North Dakota is one of four states in which the Legislature meets biennially. The others are Texas, Nevada, and our neighbor to the west, Montana. North Dakota’s Constitution says the Legislature may meet for a maximum of 80 days every two years, not counting special sessions. While the Constitution does not say the Legislature must meet biennially, North Dakota packs all of those 80 days into one year. This year, given the date the Legislature began its session, the last day will be May 6th.
ND Family Law Bills
Many of you already understand how a bill becomes a law. Well, in this 67th session of the North Dakota Legislature, there are several bills addressing family law matters. Bills that, if enacted, will change how we family law attorneys practice law in certain circumstances. These bills include:
SB 2082 – A bill for an Act to amend and reenact sections 14-08.1-08, 14-09-08.1, 14-09-08.2, 14-09-09.29, and 14-09-26 and subsection 2 of section 50-09-02.1 of the North Dakota Century Code, relating to the clerk of court responsibilities regarding child support.
HB 1427 – A bill for an Act to provide for duties of the commission on juvenile justice and the children’s cabinet and to create a juvenile justice planning committee, a planning committee for children in need of services, and a planning committee for alternatives to juvenile detention.
HB 1354 – A bill for an Act to create and enact subdivision z of subsection 2 of section 28‑32‑01 and chapter 54‑67 of the North Dakota Century Code, relating to the commission on guardianship; to amend and reenact subsection 1 of section 50‑24.1‑07 of the North Dakota Century Code, relating to the commission on guardianship and exempt administrative agencies; to provide a penalty; to provide for a legislative management report, and to provide a continuing appropriation.
HB 1423 – A bill for an Act to create and enact a new section to chapter 14‑09 of the North Dakota Century Code, relating to child support obligations and parenting time.
SB 2340 – A bill for an Act to amend and reenact section 14‑15‑19 of the North Dakota Century Code, relating to termination of parental rights.
HB 1254 – A bill for an Act to amend and reenact 14-05-24.1 of the North Dakota Century Code, relating to spousal support.
House Bills 1254 And 1423
The two bills that will likely have the most impact on the greatest number of people are House Bill 1254 and House Bill 1423.
House Bill 1254 would change the North Dakota spousal support statute. The current spousal support statute has been discussed recently in this blog post. One of the proposed changes would put a specific number to the requirement that spousal support is ordered for a “limited time.” In this regard, the North Dakota legislature is currently deciding whether there should be a cap on the payment of spousal support of 18 years. I don’t know how they came up with that specific number, and apparently, a few in the legislature didn’t either. In fact, there is currently a “Legislative Management Study” set up to “consider the types of spousal support ordered by the district court and the desirability and feasibility of providing statutory guidance for awards of spousal support” before making a final decision.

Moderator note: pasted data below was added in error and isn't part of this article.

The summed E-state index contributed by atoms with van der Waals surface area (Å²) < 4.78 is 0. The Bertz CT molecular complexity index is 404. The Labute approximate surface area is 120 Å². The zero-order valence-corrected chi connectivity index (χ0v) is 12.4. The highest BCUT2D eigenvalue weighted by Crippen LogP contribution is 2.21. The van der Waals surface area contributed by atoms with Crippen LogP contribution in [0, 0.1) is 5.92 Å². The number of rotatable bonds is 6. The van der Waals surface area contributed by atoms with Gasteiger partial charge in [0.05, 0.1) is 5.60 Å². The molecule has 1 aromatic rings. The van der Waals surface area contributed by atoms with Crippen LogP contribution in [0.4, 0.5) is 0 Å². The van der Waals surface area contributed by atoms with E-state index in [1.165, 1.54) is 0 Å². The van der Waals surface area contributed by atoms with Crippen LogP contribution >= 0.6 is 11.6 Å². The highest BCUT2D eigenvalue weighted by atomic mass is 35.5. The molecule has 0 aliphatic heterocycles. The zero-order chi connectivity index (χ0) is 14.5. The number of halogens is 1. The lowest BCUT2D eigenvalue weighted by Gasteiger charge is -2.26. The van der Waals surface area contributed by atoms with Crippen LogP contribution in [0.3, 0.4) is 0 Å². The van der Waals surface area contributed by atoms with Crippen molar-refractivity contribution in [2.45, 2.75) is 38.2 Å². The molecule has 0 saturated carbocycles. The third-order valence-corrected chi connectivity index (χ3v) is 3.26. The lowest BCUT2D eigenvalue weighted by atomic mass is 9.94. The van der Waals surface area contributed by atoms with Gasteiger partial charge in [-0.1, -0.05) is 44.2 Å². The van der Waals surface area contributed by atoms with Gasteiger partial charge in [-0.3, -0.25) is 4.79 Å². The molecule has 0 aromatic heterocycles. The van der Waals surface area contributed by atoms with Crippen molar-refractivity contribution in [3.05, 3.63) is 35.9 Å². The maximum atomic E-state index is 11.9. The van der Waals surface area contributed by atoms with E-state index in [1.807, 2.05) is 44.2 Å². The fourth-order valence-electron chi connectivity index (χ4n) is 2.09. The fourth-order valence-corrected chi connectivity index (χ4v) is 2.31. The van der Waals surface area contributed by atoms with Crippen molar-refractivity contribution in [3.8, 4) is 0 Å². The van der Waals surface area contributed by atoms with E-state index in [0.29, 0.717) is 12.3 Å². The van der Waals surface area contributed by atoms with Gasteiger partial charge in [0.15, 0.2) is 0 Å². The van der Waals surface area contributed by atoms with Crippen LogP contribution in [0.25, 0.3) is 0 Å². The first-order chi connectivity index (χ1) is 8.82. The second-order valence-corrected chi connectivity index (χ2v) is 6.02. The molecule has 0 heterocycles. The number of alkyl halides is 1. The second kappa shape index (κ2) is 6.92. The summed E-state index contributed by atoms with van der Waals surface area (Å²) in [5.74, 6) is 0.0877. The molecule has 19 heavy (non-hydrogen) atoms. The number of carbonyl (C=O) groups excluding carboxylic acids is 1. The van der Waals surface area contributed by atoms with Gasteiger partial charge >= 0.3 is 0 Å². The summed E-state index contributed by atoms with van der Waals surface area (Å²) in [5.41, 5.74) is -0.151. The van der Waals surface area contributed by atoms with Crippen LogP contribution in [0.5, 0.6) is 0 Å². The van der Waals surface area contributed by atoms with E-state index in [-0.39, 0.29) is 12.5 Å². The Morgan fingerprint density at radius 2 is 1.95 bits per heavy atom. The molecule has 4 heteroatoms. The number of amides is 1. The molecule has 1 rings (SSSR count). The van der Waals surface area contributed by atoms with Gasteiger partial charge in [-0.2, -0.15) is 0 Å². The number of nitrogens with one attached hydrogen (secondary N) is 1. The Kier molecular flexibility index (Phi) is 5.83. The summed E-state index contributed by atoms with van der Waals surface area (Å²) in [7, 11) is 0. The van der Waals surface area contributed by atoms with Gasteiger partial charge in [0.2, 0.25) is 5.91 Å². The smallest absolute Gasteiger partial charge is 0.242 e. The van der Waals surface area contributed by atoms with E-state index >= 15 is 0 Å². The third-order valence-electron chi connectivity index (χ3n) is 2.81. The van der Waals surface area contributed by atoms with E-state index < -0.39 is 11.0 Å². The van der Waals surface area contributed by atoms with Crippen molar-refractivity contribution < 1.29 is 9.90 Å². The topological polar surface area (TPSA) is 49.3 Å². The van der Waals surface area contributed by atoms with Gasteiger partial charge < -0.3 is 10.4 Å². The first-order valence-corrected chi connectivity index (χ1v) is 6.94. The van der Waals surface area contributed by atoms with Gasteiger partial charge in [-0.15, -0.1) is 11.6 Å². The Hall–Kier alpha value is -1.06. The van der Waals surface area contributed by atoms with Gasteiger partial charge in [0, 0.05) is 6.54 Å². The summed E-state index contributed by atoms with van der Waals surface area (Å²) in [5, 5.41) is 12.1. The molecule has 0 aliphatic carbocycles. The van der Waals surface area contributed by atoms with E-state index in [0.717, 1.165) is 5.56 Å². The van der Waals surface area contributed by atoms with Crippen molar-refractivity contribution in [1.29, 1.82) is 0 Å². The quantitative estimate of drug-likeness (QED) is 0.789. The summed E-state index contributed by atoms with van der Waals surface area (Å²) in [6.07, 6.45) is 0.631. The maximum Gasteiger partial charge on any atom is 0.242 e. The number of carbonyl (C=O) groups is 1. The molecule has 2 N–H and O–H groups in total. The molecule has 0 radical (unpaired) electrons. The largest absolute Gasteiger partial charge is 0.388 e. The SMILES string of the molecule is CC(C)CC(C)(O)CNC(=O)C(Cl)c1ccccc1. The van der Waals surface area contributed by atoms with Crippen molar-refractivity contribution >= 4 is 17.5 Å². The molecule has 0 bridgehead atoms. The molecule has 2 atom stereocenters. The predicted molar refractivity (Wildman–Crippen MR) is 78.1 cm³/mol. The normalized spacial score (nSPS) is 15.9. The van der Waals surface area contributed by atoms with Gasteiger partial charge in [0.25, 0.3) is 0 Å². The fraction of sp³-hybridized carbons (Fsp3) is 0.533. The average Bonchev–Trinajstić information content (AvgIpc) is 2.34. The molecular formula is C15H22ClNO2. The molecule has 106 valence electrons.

The other proposed change is likely to cause some debate as well. This change would allow the district court to modify spousal support post-judgment. This is nothing new; however, the Legislature may take it one step further to only allow downward modifications of spousal support. In other words, the district courts across North Dakota would only be able to decrease spousal support, not increase it post-judgment.
North Dakota Bill 1423 will likely be praised by many if passed. For as long as I can remember a couple divorcing or deciding to raise their child separately has been unable to reach an agreement regarding a child support obligation that is contrary to the obligation set by the North Dakota Child Support Guidelines. That would all change if the Legislature passes House Bill 1423. This bill states “…if both parties are represented by an attorney and have reached a stipulated agreement as to parenting time and child support, the court shall accept the parties agreement.” The only caveat is that the parties cannot agree that the child support obligation is less than 50% of the amount calculated under the guidelines. Regardless, it will be a breath of fresh air for a number of couples who do not want to make one party pay the full amount otherwise required by the guidelines.
Every other year our laws change in North Dakota to some extent. Sometimes the changes are rather insignificant. Other times the changes can require an overhaul to the way a lawyer practices his respective area of the law. If you have a family law issue, you will want to find an attorney that is up to date on the ever-changing rules and laws. Here at SW&L Attorneys we pride ourselves on knowing the law and using it to the advantage of our clients.
If you need assistance with navigating issues involved in the family law realm please contact our Family Law Team!